Although there is an extreme lack of experts, particularly in small and medium-sized hightech entities in Germany, the possibilities of recruiting such people from neighbouring countries are not sufficiently made use of. The main reason for this is the fear of language barriers. This fact was revealed by the “Managing Mobility Matters 2006« study conducted by PriceWaterhouseCoopers (PwC) which was presented in Lille (France) yesterday.
In particular Irish companies are very open-minded towards job-seekers from abroad. More than 80 percent of Irish companies surveyed said that foreign staff was easily to be integrated into the work force, and more than 40 percent think that foreign staff work harder than home-grown people. The Irish know what they are talking about given that over the last years Ireland has attracted particularly many workers from abroad and integrated them successfully.
The evaluation by German companies is just the opposite. Only 10 percent of these say that foreign people could be immediately integrated and again only ten percent believe that they work harder than Germans. Languague barriers are considered to be particularly problematic. Almost 90 percent of German companies questioned said that language problems is one of the obstacles to integration. Only the Swedes (94 Prozent) considered this aspect to be even more problematic.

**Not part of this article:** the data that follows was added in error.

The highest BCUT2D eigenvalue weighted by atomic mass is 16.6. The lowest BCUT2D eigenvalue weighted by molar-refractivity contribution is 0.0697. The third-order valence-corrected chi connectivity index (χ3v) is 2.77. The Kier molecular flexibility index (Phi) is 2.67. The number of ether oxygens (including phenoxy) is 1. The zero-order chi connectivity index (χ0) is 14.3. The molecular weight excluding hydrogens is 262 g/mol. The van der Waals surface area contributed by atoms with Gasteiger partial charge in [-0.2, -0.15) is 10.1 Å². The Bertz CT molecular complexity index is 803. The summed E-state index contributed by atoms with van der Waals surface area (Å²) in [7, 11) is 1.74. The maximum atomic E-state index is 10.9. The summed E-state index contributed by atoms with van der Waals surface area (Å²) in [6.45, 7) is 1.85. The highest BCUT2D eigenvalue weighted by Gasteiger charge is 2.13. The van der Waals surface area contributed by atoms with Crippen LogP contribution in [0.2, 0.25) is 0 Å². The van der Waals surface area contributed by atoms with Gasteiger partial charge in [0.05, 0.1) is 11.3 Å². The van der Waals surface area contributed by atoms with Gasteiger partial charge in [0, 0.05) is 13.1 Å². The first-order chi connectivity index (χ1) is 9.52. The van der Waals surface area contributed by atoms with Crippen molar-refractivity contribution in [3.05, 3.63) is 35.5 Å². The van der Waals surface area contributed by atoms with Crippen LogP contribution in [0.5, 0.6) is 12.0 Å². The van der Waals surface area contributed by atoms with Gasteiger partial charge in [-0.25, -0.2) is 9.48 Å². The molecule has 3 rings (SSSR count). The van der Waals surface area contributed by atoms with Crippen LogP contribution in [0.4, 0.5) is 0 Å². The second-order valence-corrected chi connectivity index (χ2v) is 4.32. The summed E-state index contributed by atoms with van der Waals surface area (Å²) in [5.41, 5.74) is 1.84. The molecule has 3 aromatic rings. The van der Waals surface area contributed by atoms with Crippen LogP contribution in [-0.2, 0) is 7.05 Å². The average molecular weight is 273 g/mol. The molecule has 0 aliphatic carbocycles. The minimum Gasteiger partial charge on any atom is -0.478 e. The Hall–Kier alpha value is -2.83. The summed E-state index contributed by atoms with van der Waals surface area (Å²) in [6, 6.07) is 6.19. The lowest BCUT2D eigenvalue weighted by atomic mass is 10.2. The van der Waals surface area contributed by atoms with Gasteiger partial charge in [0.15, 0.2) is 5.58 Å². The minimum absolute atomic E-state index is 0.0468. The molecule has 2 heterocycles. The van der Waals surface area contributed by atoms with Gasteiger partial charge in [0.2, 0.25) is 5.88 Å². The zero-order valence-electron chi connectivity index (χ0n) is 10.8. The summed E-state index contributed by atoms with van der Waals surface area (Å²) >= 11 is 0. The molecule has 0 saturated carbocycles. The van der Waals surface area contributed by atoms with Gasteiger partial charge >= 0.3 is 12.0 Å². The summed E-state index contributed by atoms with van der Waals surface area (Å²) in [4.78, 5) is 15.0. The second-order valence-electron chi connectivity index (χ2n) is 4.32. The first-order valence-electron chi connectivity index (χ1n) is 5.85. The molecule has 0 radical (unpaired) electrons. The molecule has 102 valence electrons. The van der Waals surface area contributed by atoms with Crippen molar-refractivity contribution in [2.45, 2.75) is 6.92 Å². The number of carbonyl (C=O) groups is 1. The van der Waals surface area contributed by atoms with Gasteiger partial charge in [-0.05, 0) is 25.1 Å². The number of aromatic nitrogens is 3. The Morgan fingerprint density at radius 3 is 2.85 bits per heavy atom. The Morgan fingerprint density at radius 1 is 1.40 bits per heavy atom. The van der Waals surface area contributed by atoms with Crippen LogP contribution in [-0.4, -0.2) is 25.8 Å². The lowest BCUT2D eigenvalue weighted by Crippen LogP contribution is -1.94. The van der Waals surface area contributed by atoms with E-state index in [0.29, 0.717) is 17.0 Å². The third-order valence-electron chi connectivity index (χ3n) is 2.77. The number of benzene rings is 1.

Of course, the fear of language problems is also shared by job seekers. However, this kind of problems is not on top of their list as is assumed by German companies willing to recruite foreigners. Most potential employees (40 %) mentioned personal reasons as the main integration problem. Language problems only come second at quite a distance with 19 percent.
PwC´s “Managing Mobility Matters 2006« study is based on the questioning of 445 European companies from 13 EU member states and Switzerland and was supported by the EU Commission. The complete study is available for free-of-charge download.